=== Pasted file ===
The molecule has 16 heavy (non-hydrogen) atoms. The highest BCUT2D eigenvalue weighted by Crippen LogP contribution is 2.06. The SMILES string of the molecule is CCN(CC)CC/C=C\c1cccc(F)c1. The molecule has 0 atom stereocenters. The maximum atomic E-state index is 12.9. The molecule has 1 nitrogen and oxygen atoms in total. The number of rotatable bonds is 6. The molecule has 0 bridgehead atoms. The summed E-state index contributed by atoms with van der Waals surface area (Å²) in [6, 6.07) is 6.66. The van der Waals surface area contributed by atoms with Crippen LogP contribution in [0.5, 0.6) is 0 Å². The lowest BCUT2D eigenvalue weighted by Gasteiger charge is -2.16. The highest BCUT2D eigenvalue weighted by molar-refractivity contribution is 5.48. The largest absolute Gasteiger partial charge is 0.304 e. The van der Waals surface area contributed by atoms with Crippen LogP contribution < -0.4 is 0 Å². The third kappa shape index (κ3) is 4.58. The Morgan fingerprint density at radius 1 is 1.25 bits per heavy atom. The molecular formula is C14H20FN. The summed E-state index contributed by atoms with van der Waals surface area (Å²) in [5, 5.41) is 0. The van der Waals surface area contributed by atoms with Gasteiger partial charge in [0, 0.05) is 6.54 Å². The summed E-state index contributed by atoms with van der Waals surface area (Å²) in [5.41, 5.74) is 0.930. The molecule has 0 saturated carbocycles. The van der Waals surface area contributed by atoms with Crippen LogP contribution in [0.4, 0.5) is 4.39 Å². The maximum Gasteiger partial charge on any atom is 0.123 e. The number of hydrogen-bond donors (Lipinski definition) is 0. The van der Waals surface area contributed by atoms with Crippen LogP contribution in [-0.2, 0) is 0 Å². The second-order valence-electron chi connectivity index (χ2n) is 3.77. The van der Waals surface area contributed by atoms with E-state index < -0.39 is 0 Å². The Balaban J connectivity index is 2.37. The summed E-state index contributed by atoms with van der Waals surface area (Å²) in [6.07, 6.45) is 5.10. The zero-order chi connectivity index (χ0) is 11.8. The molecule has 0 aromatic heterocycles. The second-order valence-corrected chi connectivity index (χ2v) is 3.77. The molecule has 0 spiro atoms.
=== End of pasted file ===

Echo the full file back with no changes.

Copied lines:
The molecule has 16 heavy (non-hydrogen) atoms. The highest BCUT2D eigenvalue weighted by Crippen LogP contribution is 2.06. The SMILES string of the molecule is CCN(CC)CC/C=C\c1cccc(F)c1. The molecule has 0 atom stereocenters. The maximum atomic E-state index is 12.9. The molecule has 1 nitrogen and oxygen atoms in total. The number of rotatable bonds is 6. The molecule has 0 bridgehead atoms. The summed E-state index contributed by atoms with van der Waals surface area (Å²) in [6, 6.07) is 6.66. The van der Waals surface area contributed by atoms with Crippen LogP contribution in [0.5, 0.6) is 0 Å². The lowest BCUT2D eigenvalue weighted by Gasteiger charge is -2.16. The highest BCUT2D eigenvalue weighted by molar-refractivity contribution is 5.48. The largest absolute Gasteiger partial charge is 0.304 e. The van der Waals surface area contributed by atoms with Crippen LogP contribution < -0.4 is 0 Å². The third kappa shape index (κ3) is 4.58. The Morgan fingerprint density at radius 1 is 1.25 bits per heavy atom. The molecular formula is C14H20FN. The summed E-state index contributed by atoms with van der Waals surface area (Å²) in [5, 5.41) is 0. The van der Waals surface area contributed by atoms with Gasteiger partial charge in [0, 0.05) is 6.54 Å². The summed E-state index contributed by atoms with van der Waals surface area (Å²) in [5.41, 5.74) is 0.930. The molecule has 0 saturated carbocycles. The van der Waals surface area contributed by atoms with Crippen LogP contribution in [0.4, 0.5) is 4.39 Å². The maximum Gasteiger partial charge on any atom is 0.123 e. The number of hydrogen-bond donors (Lipinski definition) is 0. The van der Waals surface area contributed by atoms with Crippen LogP contribution in [-0.2, 0) is 0 Å². The second-order valence-electron chi connectivity index (χ2n) is 3.77. The van der Waals surface area contributed by atoms with E-state index < -0.39 is 0 Å². The Balaban J connectivity index is 2.37. The summed E-state index contributed by atoms with van der Waals surface area (Å²) in [6.07, 6.45) is 5.10. The zero-order chi connectivity index (χ0) is 11.8. The molecule has 0 aromatic heterocycles. The second-order valence-corrected chi connectivity index (χ2v) is 3.77. The molecule has 0 spiro atoms.